Choosing the right kettlebell weight can make for a frustrating decision. After all, buying an entire set like you’d find at your local gym can quickly get expensive. Even the least expensive brands charge up to $2 per pound for their durable steel and cast iron kettlebells.
Fear not, we’re here to help! 😀
We’ve included all the necessary information on this page to help you make the right decision.
Note: If you’re looking for tips on what brands to choose. Or, to learn more about the differences between generics versus name brand kettlebells, read this first. It’s a quick read, and you’ll learn what quality features to look for in the kettlebells you purchase.
Decide First What Exercises You’ll do Most
There are 2 basic categories used to describe the different types of kettlebell exercises people do:
Grinding movements include many exercises that tax your endurance and put your joints in positions that are more dangerous. Heavy weights aren’t recommended. Examples include: Turkish Getups, Windmills, Lunges, Front and Lateral Raises, Oblique Twists and many others.
Ballistic movements allow for more weight. The range of motion is more controlled and the movements more explosive. Ballistic movements use a number of large muscle groups at once to complete. Examples include: Deadlifts, Goblet Squats, Snatches, Clean & Jerk, Overhead Presses, Swings (Russian or American), and much more.
Kettlebell Size Recommendations for Men
Without being terribly sexist, let’s be honest in stating that men often over-estimate their physical limits. It’s ingrained in their genetics to let ego play a part in every decision they make. Thus, most men tend to buy kettlebells that are way too big for the intended purpose.
First, be honest with yourself about your own strength, fitness, and other limitations.
Then use these recommendations as general decision-making guidelines:
The general rule of thumb when starting out with grinds is that you should be able to lift the kettlebell overhead about 8 times.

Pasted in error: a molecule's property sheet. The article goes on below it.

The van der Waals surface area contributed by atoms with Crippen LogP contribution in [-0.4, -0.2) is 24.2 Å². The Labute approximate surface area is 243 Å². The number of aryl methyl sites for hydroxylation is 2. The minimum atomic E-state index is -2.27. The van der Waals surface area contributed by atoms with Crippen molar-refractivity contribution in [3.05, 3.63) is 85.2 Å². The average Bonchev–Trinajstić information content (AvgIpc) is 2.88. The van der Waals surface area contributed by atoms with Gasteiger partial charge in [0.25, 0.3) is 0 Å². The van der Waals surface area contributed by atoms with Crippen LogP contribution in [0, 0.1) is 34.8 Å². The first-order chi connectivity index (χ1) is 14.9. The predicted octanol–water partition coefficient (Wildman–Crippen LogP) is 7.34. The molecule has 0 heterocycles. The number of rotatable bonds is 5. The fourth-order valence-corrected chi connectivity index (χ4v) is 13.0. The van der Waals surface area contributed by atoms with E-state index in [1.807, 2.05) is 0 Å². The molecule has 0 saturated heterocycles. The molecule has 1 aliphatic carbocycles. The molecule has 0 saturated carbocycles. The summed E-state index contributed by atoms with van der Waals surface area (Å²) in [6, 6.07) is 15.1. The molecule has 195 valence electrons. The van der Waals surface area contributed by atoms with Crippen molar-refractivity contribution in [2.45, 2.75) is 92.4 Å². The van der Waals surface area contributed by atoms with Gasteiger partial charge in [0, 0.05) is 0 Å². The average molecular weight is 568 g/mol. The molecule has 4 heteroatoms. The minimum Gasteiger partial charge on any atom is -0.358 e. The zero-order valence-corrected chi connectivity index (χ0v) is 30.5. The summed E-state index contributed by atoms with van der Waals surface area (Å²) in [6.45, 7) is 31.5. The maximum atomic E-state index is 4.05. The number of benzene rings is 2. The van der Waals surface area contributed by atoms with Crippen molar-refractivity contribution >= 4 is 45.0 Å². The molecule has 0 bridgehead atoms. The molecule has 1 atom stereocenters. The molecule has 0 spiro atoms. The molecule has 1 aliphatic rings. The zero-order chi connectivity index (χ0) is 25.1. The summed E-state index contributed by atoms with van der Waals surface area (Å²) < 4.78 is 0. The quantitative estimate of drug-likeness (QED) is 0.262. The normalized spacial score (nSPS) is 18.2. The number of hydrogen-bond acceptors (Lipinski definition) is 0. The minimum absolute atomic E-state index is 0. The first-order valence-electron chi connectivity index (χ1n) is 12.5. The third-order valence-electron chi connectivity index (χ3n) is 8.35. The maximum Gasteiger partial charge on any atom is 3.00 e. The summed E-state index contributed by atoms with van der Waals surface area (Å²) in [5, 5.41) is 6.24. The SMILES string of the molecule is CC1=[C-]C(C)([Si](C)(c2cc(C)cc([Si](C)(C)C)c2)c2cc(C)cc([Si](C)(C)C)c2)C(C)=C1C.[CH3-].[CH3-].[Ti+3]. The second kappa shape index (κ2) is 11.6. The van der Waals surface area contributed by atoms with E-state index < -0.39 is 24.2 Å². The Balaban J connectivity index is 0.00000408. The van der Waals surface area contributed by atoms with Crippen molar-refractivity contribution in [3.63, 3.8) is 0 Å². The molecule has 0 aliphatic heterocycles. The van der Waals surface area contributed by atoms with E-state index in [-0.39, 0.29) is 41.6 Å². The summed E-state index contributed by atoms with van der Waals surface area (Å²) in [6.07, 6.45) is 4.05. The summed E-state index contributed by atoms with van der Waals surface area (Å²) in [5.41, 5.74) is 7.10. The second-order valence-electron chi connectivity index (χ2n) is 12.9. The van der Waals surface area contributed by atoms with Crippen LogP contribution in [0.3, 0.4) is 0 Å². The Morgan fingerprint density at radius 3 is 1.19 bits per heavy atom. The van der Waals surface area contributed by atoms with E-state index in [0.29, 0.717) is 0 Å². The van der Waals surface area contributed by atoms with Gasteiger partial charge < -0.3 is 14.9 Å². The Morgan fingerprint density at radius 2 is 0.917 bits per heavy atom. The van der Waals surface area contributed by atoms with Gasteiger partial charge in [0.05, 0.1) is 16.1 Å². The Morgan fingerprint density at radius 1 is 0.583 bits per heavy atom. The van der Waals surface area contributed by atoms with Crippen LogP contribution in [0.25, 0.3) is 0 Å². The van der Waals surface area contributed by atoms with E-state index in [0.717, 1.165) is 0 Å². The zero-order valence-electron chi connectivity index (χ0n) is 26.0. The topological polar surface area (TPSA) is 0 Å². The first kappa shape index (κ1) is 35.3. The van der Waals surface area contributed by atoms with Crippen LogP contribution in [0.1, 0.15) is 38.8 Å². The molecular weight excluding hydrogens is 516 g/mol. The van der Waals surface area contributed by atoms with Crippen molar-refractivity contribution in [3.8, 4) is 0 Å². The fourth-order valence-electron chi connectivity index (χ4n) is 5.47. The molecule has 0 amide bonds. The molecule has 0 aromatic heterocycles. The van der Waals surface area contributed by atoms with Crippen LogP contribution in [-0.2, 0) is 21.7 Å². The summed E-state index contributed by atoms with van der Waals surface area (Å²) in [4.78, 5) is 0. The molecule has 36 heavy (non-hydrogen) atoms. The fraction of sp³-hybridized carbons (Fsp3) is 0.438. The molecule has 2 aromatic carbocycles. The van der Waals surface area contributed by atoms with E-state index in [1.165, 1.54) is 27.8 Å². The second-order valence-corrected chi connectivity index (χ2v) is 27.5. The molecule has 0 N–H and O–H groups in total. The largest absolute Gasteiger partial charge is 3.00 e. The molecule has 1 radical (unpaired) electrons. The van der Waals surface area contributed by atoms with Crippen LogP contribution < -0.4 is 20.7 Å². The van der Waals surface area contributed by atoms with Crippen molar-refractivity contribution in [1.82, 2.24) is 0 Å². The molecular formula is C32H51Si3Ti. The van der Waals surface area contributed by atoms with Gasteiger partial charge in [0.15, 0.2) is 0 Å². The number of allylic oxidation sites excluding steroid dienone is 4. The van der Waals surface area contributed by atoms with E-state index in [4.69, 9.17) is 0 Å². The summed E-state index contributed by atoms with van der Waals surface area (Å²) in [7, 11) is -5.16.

- Out of Shape: For grinding movements like Turkish Getups, out of shape men or those of advanced age should select an 18-pound kettlebell for most grinding movements. If in doubt, choose the 13-pound variety instead.
- Active: If you’re active and/or already lift weights in your home gym, or by doing physical labor at your job, start with 18 – 26 pound kettlebells for grinding exercises.
- Strong & Athletic: Stronger men who do a lot of heavy lifting will likely prefer to have both a 26 and 44-pound kettlebell to choose from when doing grinds.
- Out of Shape: For ballistic movements like swings and deadlifts, out of shape men can generally handle a 35 – 44 pound kettlebell comfortably. In fact, it’s wise to choose both weights to account for strength differences between various exercises.
- Active and Athletic: If you’re active or considered the strong and athletic type, choose a weight starting anywhere from 35 – 62 pounds. For movements like kettlebell swings, an active male can easily handle 44 pounds or more. For deadlifts and snatches, you might find that weight too low and choose a 62 – 88 pound kettlebell instead.
Kettlebell Size Recommendations for Women
Women tend to do the exact opposite from men when choosing an appropriate kettlebell weight. Instead of going too big, they tend to underestimate their strength – particularly when it comes to ballistic movements.
As with the men, choose a weight you can lift overhead at least 8 times as a general rule of thumb.
- Out of Shape: Out of shape women should stick with either a 9 or 13-pound kettlebell for grinding movements like Kettlebell Twists, Turkish Getups and Lunges.
- Active: A good range for active women to start out with here is 13 – 18 pound
- Strong Athletic Women: Stronger women will tend to find that 18 – 26 pound kettlebells are just perfect for doing grinding movements. However, for certain exercises like Windmills, having a 9-pound weight around might be a good idea too.
- Out of Shape: Most out of shape women will still want to use a lighter weight when starting out with ballistic movements. Choose a 13 – 18 pound kettlebell for these movements to avoid injury.
- Active and Athletic: Choose a kettlebell weight based on your current strength level for ballistic movements like Deadlifts and Swings. Generally, a range of 18 – 35 pounds is recommended to start with. Choose a weight on the lighter side, as well as one on the heavier side to accommodate for strength differences between various movements.
Final Thoughts about Choosing a Kettlebell Weight
When in doubt, go a size down from what your gut is telling you. Most kettlebell enthusiasts will want to upgrade and purchase a wider selection in the future anyhow. With that in mind, don’t go out and buy the heaviest weights, or an entire collection before you’ve had a chance to practice a variety of movements first.
Adjustable kettlebells are also a great idea for beginners or advanced users if you just can’t decide on one or two individual kettlebells to start your collection with. While they are a more expensive initial investment, they’re actually far cheaper and more versatile than the standalone variety. For more tips on what to buy, you can read our Ultimate Kettlebell Buying Guide.